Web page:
In Panama bitter melon is known as Balsamino. The pods are smaller and bright orange when ripe with very sweet red seeds, but only the leaves of the plant are brewed in hot water to create a tea to treat malaria and diabetes. The leaves are allowed to steep in hot water before being strained thoroughly so that only the remaining liquid is used for the tea.

Laboratory tests suggest that compounds in bitter melon might be effective for treating HIV infection. As most compounds isolated from bitter melon that impact HIV have either been proteins or glycoproteins lectins), neither of which are well-absorbed, it is unlikely that oral intake of bitter melon will slow HIV in infected people. It is possible oral ingestion of bitter melon could offset negative effects of anti-HIV drugs, if a test tube study can be shown to be applicable to people [4]. In one preliminary clinical trial, an enema form of a bitter melon extract showed some benefits in people infected with HIV (Zhang 1992). Clearly more research is necessary before this could be recommended.

The other realm showing the most promise related to bitter melon is as an immunomodulator. One clinical trial found very limited evidence that bitter melon might improve immune cell function in people with cancer, but this needs to be verified and amplified in other research. If proven correct this is another way bitter melon could help people infected with HIV.

Folk wisdom has it that bitter melon helps to prevent or counteract type-II diabetes. A recent scientific study at JIPMER, India has proved that bitter melon increases insulin sensitivity.[5] Also, in 2007, the Philippine Department of Health issued a circular stating that bitter melon, as a scientifically validated herbal medicinal plant, can lower elevated blood sugar levels. The study revealed that a 100 milligram per kilo dose per day is comparable to 2.5 milligrams of the anti-diabetes drug Glibenclamide taken twice per day.[2] Bitter melon is sold in the Philippines as a food supplement and marketed under the trade name Charantia. Charantia capsules and tea are being exported to the United States, Canada, Europe, Mexico, Japan, Korea, and parts of the Middle East.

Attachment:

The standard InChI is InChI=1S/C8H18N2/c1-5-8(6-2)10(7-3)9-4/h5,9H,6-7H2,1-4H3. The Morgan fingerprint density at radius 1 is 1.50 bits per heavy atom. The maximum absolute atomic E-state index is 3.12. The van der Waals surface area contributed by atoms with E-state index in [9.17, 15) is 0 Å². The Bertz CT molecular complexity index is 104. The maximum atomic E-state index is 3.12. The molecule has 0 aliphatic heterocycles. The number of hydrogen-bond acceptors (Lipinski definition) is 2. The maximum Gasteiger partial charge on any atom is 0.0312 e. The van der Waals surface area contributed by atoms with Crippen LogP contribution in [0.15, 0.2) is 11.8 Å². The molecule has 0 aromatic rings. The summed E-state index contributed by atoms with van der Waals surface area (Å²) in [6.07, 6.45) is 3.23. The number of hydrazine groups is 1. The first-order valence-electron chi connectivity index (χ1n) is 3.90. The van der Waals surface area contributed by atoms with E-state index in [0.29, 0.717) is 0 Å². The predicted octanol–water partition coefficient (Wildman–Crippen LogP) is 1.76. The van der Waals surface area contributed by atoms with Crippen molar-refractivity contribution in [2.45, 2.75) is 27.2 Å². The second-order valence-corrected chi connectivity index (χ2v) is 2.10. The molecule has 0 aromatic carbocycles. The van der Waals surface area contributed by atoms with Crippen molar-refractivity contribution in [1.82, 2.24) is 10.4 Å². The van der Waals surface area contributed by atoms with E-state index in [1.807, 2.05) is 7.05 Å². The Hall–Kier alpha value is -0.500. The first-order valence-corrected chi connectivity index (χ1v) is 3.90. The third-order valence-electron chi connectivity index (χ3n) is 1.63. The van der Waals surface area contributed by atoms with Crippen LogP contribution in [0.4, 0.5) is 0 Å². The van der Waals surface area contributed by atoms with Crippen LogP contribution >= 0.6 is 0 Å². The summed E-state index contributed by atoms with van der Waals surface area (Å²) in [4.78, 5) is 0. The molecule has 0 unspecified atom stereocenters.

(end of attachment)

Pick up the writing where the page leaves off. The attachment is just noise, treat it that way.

Bitter melon transformed into capsule form and sold as a food supplement.Bitter Melon contains four very promising bioactive compounds. These compounds activate a protein called AMPK, which is well known for regulating fuel metabolism and enabling glucose uptake, processes which are impaired in diabetics. "We can now understand at a molecular level why bitter melon works as a treatment for diabetes," said David James, director of the diabetes and obesity program at the Garvan Institute of Medical Research in Sydney. "By isolating the compounds we believe to be therapeutic, we can investigate how they work together in our cells."

Bitter melon contains a lectin that has insulin-like activity. The insulin-like bioactivity of this lectin is due to its linking together 2 insulin receptors. This lectin lowers blood glucose concentrations by acting on peripheral tissues and, similar to insulin's effects in the brain, suppressing appetite. This lectin is likely a major contributor to the hypoglycemic effect that develops after eating bitter melon and why it may be a way of managing adult-onset diabetes. Lectin binding is non-protein specific, and this is likely why bitter melon has been credited with immunostimulatory activity - by linking receptors that modulate the immune system, thereby stimulating said receptors.

Various cautions are indicated. The seeds contains vicine and therefore can trigger symptoms of favism in susceptible individuals. In addition, the red arils of the seeds are reported to be toxic to children, and the fruit is contraindicated during pregnancy.To expand your study visitAmpalaya|Bitter melon.